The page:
Participants also identified compatibility of the existing business model with the adopted cloud storage platform as a critical challenge identified by IT decision-makers during the interview. One of the participants stated that: “Before moving to the cloud, we had concerns about the compatibility of the platform with our own custom applications. We were worried about rebuilding our application in order to fit into the cloud.” [Interviewee 12]. Another participant stated that: “We were concerned about whether our applications will be compatible with the storage options available in the cloud and if we will be able to conveniently export our data out of the cloud platform whenever we decide to move to on-premise infrastructure” [Interviewee 17].

Another factor uncovered during data collection is the integration and migration challenge on the continuance use of cloud storage. Many SMEs found data migration into the cloud very “cumbersome and complex” [Interviewee 4]. The process also required “a huge input from the cloud service provider” [Interviewee 19]. An interviewee stated that: “I have concerns about integration with the cloud. My organization uses legacy storage formats and so far we have not been able to successfully migrate all our data to the cloud platform. We are not even convinced if the cloud will be able to accommodate all the different storage structure our business process requires. If our storage strategies will not be supported in the cloud, how do we continue to use cloud storage technologies?” [Interviewee 4].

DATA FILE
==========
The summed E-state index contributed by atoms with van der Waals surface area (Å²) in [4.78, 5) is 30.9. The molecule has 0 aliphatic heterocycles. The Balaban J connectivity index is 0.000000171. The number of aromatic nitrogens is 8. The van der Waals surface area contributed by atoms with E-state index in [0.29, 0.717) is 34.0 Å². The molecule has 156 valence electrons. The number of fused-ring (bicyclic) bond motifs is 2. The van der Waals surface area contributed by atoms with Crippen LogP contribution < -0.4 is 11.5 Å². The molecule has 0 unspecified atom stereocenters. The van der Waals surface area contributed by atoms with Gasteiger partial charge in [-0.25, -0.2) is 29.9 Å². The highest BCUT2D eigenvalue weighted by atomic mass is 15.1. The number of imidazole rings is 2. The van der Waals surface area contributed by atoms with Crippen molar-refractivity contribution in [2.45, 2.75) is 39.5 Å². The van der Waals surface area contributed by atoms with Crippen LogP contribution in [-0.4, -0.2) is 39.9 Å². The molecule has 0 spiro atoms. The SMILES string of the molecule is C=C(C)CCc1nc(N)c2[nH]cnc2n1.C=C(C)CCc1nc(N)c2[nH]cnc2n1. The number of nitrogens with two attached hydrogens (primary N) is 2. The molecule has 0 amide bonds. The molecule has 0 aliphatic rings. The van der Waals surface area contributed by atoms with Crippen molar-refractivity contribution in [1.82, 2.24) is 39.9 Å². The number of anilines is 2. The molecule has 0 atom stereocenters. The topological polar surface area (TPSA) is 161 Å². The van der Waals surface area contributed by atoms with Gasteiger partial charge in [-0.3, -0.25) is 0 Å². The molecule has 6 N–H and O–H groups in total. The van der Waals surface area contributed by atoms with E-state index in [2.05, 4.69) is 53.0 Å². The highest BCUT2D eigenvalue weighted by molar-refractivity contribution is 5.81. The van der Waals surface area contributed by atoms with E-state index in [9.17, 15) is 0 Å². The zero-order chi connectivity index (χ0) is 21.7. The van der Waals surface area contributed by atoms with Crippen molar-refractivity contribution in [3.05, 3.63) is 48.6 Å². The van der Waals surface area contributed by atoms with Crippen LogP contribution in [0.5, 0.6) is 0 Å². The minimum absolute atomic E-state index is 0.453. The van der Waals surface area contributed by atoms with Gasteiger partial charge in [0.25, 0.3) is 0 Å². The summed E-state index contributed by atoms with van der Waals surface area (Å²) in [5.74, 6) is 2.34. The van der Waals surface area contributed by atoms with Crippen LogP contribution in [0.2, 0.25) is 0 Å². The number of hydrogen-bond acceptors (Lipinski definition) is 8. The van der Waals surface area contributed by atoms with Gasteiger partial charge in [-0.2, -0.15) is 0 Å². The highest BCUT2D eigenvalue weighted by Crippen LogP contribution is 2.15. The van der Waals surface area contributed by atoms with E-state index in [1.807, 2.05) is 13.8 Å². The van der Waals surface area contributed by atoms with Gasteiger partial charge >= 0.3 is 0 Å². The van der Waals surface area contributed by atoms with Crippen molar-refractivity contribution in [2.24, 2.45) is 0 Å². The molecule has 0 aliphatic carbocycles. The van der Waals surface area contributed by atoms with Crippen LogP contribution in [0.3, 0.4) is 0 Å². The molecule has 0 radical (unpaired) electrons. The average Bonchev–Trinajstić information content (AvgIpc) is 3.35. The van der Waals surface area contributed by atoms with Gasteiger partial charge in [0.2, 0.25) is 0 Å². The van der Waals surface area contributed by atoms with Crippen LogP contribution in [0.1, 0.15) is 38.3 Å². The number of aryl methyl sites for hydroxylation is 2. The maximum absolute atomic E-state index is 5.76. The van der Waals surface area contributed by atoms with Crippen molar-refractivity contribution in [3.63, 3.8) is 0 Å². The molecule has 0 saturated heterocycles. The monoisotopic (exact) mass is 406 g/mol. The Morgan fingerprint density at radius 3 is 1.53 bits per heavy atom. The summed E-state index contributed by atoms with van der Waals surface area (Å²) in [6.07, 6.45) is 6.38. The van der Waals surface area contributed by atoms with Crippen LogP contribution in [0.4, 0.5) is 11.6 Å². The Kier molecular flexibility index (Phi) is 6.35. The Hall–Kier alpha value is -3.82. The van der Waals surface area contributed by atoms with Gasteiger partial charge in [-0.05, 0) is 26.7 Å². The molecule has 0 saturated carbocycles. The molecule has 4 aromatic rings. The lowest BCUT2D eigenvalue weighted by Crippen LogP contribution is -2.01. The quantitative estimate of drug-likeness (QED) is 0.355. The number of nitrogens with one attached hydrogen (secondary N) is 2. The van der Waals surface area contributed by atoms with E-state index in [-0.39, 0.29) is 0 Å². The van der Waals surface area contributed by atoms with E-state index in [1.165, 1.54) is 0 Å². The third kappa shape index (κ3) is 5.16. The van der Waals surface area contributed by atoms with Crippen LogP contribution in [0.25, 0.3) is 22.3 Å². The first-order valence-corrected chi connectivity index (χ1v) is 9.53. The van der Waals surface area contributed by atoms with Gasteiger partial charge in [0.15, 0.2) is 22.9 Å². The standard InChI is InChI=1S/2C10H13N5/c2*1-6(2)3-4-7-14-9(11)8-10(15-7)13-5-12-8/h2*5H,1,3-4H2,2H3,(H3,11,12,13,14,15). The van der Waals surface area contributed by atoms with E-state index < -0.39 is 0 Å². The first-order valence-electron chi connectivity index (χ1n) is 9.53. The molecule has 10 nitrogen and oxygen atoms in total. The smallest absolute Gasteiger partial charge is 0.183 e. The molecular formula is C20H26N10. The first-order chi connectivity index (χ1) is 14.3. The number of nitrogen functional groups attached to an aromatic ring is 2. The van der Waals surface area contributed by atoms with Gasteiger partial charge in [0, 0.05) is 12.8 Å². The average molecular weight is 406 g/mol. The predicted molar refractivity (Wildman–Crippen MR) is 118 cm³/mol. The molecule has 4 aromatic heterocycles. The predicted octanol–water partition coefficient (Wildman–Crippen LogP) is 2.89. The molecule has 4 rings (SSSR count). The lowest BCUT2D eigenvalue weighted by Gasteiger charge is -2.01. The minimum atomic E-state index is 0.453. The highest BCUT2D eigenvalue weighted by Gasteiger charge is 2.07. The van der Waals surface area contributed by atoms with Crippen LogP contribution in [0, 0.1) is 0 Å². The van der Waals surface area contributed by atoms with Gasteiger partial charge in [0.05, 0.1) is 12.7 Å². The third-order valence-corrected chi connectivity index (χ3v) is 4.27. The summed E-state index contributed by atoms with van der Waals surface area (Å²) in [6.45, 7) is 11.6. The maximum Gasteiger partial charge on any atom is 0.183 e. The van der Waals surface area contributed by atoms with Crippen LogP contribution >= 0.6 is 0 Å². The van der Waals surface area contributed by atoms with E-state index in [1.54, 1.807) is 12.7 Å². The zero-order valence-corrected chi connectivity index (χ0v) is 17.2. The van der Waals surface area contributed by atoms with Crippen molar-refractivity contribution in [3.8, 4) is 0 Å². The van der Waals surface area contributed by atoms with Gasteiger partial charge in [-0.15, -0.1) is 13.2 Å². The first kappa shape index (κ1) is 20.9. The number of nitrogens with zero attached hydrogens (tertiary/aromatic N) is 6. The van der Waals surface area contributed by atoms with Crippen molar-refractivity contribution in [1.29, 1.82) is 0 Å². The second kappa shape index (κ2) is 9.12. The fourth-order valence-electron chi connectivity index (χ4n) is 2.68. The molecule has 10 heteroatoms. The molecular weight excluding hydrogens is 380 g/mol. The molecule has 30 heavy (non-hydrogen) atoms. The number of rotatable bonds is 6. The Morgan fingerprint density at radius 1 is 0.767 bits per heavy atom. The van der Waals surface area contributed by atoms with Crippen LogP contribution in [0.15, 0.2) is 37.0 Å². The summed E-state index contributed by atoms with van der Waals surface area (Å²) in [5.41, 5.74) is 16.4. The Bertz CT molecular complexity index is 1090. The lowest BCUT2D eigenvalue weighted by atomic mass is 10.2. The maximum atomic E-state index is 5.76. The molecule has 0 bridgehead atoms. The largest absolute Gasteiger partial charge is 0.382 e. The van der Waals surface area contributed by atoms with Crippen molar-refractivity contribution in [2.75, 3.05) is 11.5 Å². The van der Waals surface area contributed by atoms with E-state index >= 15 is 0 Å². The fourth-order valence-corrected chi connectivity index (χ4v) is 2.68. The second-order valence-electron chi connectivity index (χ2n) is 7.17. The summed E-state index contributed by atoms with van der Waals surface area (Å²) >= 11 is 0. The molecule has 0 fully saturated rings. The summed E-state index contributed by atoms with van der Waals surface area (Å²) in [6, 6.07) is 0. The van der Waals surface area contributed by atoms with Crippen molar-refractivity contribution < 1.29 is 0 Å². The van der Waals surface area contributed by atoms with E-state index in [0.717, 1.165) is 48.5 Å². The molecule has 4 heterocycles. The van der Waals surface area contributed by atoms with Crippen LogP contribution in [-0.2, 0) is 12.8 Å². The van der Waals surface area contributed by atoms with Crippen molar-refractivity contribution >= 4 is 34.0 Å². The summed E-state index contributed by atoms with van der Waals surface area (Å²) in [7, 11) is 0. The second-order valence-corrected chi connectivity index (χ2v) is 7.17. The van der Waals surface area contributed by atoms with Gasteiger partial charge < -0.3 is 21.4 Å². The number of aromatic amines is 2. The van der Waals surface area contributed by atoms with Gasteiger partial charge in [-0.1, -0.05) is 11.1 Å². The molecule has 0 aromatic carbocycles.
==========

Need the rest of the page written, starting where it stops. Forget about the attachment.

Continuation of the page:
In agreement with the previous participant, interviewee 16 also stated that: “We had difficulties during our migration to the cloud. My organization uses a lot of custom codes to store data. Most of the processes dependent on the custom codes stopped working after the migration. We had to work closely with our cloud provider to provision alternate processes and it took six months before we were able to start running those processes again. The major challenge for us was the difficulty of migrating to the cloud”. Thus, findings from this study indicated that integration and migration challenges are also critical barriers to continuance use of cloud storage services by SMEs.